The authors of a recent analysis published in JAMA themselves acknowledge that their sample size is very small, making it hard to draw any sweeping conclusions based on their data. In addition, the study does not provide direct insight as to what hospitals actually pay to acquire these drugs. While Average Sales Price (ASP) is the price drug companies charge wholesalers, it is not necessarily reflective of the price hospitals pay to acquire the drug. Some drugs do not even have an ASP and as a result, hospitals are forced to purchase the drug at the much higher Wholesale Acquisition Cost (WAC) price. Further, there are also instances where drugs are placed in limited distribution and/or are in shortage resulting in hospitals paying higher prices to acquire the drug. For many hospitals and health systems, this is a persistent and costly problem, and has been exacerbated during the COVID-19 pandemic, as evidenced by Kaufman Hall data that shows hospital drug expenses are 30% higher year-to-date compared to 2019.
 
It is also imperative to point out that it is drug companies alone who set the prices of drugs and enjoy double-digit profits at the expense of patients and the providers who serve them. One reason why drug prices can grow so much faster than other health sectors is that drug companies routinely suppress competition and are therefore able to singlehandedly set the prices of their drugs, often pushing the limits on what the market can bear. In any other health care sector, prices and reimbursement are either competitively negotiated between different sectors or regulated by the government. Finally, both Medicare and Medicaid pay less than the actual cost of providing care, leaving hospitals with a reimbursement shortfall from a large portion of the services provided.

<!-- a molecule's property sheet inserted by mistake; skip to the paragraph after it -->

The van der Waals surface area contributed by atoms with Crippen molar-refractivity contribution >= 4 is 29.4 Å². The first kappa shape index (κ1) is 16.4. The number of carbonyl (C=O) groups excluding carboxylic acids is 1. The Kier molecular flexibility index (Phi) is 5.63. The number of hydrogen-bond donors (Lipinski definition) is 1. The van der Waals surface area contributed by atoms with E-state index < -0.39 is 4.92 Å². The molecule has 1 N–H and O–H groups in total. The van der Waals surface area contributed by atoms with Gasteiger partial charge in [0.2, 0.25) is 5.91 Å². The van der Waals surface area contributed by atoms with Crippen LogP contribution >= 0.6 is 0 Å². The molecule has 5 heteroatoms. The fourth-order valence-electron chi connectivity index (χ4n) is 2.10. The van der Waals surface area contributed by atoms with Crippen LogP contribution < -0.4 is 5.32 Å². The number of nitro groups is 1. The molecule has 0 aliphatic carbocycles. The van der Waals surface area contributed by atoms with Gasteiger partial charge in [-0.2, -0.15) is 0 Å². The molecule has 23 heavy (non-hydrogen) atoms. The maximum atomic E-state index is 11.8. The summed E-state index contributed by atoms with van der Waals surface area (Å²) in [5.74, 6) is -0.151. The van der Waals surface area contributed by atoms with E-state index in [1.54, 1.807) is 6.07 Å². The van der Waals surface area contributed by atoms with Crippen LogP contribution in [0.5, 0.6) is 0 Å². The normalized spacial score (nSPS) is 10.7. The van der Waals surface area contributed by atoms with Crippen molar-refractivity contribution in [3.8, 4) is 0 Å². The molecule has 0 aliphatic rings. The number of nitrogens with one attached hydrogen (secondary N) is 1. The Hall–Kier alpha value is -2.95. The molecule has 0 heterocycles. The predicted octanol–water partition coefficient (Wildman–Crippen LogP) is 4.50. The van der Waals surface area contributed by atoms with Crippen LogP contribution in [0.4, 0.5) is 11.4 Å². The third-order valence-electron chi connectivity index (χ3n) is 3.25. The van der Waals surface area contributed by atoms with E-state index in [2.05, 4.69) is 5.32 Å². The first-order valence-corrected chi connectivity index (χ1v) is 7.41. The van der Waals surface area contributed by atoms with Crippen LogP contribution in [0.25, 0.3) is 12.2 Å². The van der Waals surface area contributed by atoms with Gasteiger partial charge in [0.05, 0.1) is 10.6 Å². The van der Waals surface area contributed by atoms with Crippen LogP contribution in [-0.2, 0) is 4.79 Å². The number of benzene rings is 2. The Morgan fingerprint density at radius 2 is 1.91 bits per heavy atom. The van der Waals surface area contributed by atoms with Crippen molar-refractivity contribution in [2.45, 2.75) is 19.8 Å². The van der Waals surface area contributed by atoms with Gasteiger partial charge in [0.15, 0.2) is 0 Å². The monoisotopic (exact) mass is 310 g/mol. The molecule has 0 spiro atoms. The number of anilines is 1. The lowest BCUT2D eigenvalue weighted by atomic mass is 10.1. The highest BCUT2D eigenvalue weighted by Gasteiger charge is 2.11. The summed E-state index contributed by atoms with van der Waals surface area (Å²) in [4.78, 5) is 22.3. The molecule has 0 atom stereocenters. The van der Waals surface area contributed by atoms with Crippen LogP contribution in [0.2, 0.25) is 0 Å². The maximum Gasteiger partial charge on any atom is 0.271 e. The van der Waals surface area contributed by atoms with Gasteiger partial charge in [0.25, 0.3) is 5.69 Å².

This underpayment, in particular, affects 340B hospitals that treat a disproportionately high number of patients that are uninsured, underinsured or on Medicare, Medicaid or both, all while having to absorb the many costs associated with carrying out their missions. On top of the pressures the pandemic has placed on them, it is important to remember that many 340B hospitals have experienced a nearly 30% payment cut for certain drugs by Medicare since 2018, which have threatened the important services they provide to their communities. The savings generated through the 340B program allow these hospitals to expand access to prescription drugs and comprehensive health care services to marginalized communities across the country, which amounted to $68 billion in community benefits in 2018, alone.

Aaron Wesolowski is AHA vice president of policy research, analytics and strategy

 

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